Translation inhibition and stress granules in the antiviral immune response

Nat Rev Immunol. 2017 Oct;17(10):647-660. doi: 10.1038/nri.2017.63. Epub 2017 Jun 26.


Efficient viral gene expression is threatened by cellular stress response programmes that rapidly reprioritize the translation machinery in response to varied environmental assaults, including virus infection. This results in inhibition of bulk synthesis of housekeeping proteins and causes the aggregation of messenger ribonucleoprotein complexes into cytoplasmic foci that are known as stress granules, which can entrap viral mRNAs. There is accumulating evidence for the antiviral nature of stress granules, which is supported by the discovery of many viral factors that interfere with stress granule formation and/or function. This Review focuses on recent advances in our understanding of the role of translation inhibition and stress granules in antiviral immune responses.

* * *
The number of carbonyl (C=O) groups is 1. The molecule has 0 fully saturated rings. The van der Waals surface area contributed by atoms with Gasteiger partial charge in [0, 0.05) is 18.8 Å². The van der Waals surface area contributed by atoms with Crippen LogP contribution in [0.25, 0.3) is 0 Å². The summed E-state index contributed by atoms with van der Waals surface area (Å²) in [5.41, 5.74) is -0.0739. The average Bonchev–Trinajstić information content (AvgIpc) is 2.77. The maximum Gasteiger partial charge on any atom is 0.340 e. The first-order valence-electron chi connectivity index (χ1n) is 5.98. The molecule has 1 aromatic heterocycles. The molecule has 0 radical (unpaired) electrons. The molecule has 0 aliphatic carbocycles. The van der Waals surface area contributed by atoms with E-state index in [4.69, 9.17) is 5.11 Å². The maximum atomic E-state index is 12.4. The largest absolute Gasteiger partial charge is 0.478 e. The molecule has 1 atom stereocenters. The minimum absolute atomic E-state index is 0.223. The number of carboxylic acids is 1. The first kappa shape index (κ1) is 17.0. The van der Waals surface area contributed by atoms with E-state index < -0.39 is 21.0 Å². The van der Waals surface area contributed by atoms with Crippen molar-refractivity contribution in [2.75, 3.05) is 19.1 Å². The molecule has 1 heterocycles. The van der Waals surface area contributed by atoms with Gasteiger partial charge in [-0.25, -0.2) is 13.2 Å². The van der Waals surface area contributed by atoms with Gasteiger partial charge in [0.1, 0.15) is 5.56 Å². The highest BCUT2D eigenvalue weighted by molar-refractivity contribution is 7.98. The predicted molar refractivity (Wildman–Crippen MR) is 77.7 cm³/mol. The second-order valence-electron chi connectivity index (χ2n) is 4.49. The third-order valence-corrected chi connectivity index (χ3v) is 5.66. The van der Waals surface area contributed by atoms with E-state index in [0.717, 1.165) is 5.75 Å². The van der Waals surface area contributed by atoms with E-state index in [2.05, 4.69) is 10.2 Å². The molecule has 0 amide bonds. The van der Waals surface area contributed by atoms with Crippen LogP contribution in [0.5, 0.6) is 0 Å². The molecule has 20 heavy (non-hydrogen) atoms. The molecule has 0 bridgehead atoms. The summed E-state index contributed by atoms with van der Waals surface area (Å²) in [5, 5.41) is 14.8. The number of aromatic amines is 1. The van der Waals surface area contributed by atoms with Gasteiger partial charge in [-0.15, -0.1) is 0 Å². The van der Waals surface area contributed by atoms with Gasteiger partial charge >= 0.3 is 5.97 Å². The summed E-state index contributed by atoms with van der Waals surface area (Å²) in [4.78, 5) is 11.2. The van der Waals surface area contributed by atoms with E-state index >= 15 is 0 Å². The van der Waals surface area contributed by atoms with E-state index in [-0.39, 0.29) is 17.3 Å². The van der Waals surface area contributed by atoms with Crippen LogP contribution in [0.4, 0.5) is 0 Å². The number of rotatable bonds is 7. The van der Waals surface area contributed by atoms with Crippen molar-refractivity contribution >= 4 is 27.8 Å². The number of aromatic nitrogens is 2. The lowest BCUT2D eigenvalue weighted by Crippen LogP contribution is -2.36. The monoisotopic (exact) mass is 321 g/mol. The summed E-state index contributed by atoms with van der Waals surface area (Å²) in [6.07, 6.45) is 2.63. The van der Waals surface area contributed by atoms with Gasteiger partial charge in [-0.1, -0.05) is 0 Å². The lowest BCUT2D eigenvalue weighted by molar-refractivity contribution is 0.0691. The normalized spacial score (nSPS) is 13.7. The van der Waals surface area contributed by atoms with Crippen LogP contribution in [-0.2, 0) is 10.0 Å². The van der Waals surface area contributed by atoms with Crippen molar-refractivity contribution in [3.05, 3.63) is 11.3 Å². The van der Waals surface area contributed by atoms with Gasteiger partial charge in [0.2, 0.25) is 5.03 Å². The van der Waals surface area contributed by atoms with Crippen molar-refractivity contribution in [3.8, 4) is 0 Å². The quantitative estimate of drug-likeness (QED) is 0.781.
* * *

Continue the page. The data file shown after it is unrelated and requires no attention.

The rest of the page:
Publication types

  • Review

MeSH terms

  • Animals
  • Cytoplasmic Granules / immunology*
  • Cytoplasmic Granules / virology
  • Host-Pathogen Interactions
  • Humans
  • Immunity, Innate
  • Protein Biosynthesis*
  • Virus Diseases / immunology*